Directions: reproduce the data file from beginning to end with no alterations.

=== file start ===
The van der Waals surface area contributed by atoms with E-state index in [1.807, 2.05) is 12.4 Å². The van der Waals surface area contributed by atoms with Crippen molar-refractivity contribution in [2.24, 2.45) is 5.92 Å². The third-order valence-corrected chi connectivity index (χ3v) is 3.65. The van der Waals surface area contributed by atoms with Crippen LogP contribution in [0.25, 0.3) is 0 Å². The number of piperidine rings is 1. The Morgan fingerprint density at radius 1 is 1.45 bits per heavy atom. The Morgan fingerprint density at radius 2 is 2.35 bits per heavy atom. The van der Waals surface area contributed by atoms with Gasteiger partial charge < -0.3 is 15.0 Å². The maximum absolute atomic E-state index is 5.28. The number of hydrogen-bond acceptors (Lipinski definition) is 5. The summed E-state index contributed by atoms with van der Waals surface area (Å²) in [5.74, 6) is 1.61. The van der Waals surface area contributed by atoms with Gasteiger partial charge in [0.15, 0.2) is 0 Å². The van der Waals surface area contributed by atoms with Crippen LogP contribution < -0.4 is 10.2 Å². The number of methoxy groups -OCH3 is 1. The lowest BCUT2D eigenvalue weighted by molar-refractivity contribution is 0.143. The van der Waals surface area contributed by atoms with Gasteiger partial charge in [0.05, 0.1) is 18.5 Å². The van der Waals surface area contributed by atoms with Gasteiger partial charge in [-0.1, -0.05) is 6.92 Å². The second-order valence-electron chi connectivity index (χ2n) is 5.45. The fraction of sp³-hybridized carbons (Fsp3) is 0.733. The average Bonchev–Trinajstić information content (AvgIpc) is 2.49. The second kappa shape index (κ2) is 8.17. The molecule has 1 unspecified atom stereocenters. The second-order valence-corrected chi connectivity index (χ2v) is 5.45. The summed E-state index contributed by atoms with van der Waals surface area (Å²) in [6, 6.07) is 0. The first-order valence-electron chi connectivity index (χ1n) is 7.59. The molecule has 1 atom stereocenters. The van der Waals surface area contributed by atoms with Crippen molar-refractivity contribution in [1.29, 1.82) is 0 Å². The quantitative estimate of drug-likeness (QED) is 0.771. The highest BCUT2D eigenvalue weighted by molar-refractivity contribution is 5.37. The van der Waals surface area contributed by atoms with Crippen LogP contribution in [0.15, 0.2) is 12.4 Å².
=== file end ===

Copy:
The van der Waals surface area contributed by atoms with E-state index in [1.807, 2.05) is 12.4 Å². The van der Waals surface area contributed by atoms with Crippen molar-refractivity contribution in [2.24, 2.45) is 5.92 Å². The third-order valence-corrected chi connectivity index (χ3v) is 3.65. The van der Waals surface area contributed by atoms with Crippen LogP contribution in [0.25, 0.3) is 0 Å². The number of piperidine rings is 1. The Morgan fingerprint density at radius 1 is 1.45 bits per heavy atom. The Morgan fingerprint density at radius 2 is 2.35 bits per heavy atom. The van der Waals surface area contributed by atoms with Gasteiger partial charge < -0.3 is 15.0 Å². The maximum absolute atomic E-state index is 5.28. The number of hydrogen-bond acceptors (Lipinski definition) is 5. The summed E-state index contributed by atoms with van der Waals surface area (Å²) in [5.74, 6) is 1.61. The van der Waals surface area contributed by atoms with Gasteiger partial charge in [0.15, 0.2) is 0 Å². The van der Waals surface area contributed by atoms with Crippen LogP contribution < -0.4 is 10.2 Å². The number of methoxy groups -OCH3 is 1. The lowest BCUT2D eigenvalue weighted by molar-refractivity contribution is 0.143. The van der Waals surface area contributed by atoms with Gasteiger partial charge in [0.05, 0.1) is 18.5 Å². The van der Waals surface area contributed by atoms with Gasteiger partial charge in [-0.1, -0.05) is 6.92 Å². The second-order valence-electron chi connectivity index (χ2n) is 5.45. The fraction of sp³-hybridized carbons (Fsp3) is 0.733. The average Bonchev–Trinajstić information content (AvgIpc) is 2.49. The second kappa shape index (κ2) is 8.17. The molecule has 1 unspecified atom stereocenters. The second-order valence-corrected chi connectivity index (χ2v) is 5.45. The summed E-state index contributed by atoms with van der Waals surface area (Å²) in [6, 6.07) is 0. The first-order valence-electron chi connectivity index (χ1n) is 7.59. The molecule has 1 atom stereocenters. The van der Waals surface area contributed by atoms with Crippen molar-refractivity contribution in [1.29, 1.82) is 0 Å². The quantitative estimate of drug-likeness (QED) is 0.771. The highest BCUT2D eigenvalue weighted by molar-refractivity contribution is 5.37. The van der Waals surface area contributed by atoms with Crippen LogP contribution in [0.15, 0.2) is 12.4 Å².